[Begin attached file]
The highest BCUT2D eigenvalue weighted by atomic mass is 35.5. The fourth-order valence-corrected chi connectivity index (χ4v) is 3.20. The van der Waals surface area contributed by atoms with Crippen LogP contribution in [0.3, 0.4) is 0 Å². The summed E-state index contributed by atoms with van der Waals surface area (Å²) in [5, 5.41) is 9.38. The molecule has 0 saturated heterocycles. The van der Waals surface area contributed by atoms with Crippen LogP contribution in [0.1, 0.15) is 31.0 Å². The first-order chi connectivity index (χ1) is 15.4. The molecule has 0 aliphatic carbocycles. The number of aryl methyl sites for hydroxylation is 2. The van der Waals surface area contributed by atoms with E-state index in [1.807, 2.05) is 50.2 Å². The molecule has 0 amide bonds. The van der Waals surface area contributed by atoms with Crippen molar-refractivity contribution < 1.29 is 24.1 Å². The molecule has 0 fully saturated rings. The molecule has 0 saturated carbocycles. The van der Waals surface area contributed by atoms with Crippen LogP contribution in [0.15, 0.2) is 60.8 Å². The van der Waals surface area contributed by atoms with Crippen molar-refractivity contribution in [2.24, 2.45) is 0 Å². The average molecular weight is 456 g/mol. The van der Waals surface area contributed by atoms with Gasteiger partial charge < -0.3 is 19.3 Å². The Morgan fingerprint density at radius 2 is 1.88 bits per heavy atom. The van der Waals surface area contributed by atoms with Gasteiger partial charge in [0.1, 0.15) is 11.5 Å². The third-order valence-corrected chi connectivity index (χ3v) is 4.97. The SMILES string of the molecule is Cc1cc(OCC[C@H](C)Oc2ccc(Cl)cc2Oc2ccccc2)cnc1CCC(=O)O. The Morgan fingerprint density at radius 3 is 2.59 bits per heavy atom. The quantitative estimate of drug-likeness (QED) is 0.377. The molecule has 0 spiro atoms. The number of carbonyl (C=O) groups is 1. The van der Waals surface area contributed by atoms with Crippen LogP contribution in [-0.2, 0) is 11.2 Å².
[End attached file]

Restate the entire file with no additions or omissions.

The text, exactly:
The highest BCUT2D eigenvalue weighted by atomic mass is 35.5. The fourth-order valence-corrected chi connectivity index (χ4v) is 3.20. The van der Waals surface area contributed by atoms with Crippen LogP contribution in [0.3, 0.4) is 0 Å². The summed E-state index contributed by atoms with van der Waals surface area (Å²) in [5, 5.41) is 9.38. The molecule has 0 saturated heterocycles. The van der Waals surface area contributed by atoms with Crippen LogP contribution in [0.1, 0.15) is 31.0 Å². The first-order chi connectivity index (χ1) is 15.4. The molecule has 0 aliphatic carbocycles. The number of aryl methyl sites for hydroxylation is 2. The van der Waals surface area contributed by atoms with E-state index in [1.807, 2.05) is 50.2 Å². The molecule has 0 amide bonds. The van der Waals surface area contributed by atoms with Crippen molar-refractivity contribution < 1.29 is 24.1 Å². The molecule has 0 fully saturated rings. The molecule has 0 saturated carbocycles. The van der Waals surface area contributed by atoms with Crippen LogP contribution in [0.15, 0.2) is 60.8 Å². The van der Waals surface area contributed by atoms with Crippen molar-refractivity contribution in [2.24, 2.45) is 0 Å². The average molecular weight is 456 g/mol. The van der Waals surface area contributed by atoms with Gasteiger partial charge < -0.3 is 19.3 Å². The Morgan fingerprint density at radius 2 is 1.88 bits per heavy atom. The van der Waals surface area contributed by atoms with Gasteiger partial charge in [0.1, 0.15) is 11.5 Å². The third-order valence-corrected chi connectivity index (χ3v) is 4.97. The SMILES string of the molecule is Cc1cc(OCC[C@H](C)Oc2ccc(Cl)cc2Oc2ccccc2)cnc1CCC(=O)O. The Morgan fingerprint density at radius 3 is 2.59 bits per heavy atom. The quantitative estimate of drug-likeness (QED) is 0.377. The molecule has 0 spiro atoms. The number of carbonyl (C=O) groups is 1. The van der Waals surface area contributed by atoms with Crippen LogP contribution in [-0.2, 0) is 11.2 Å².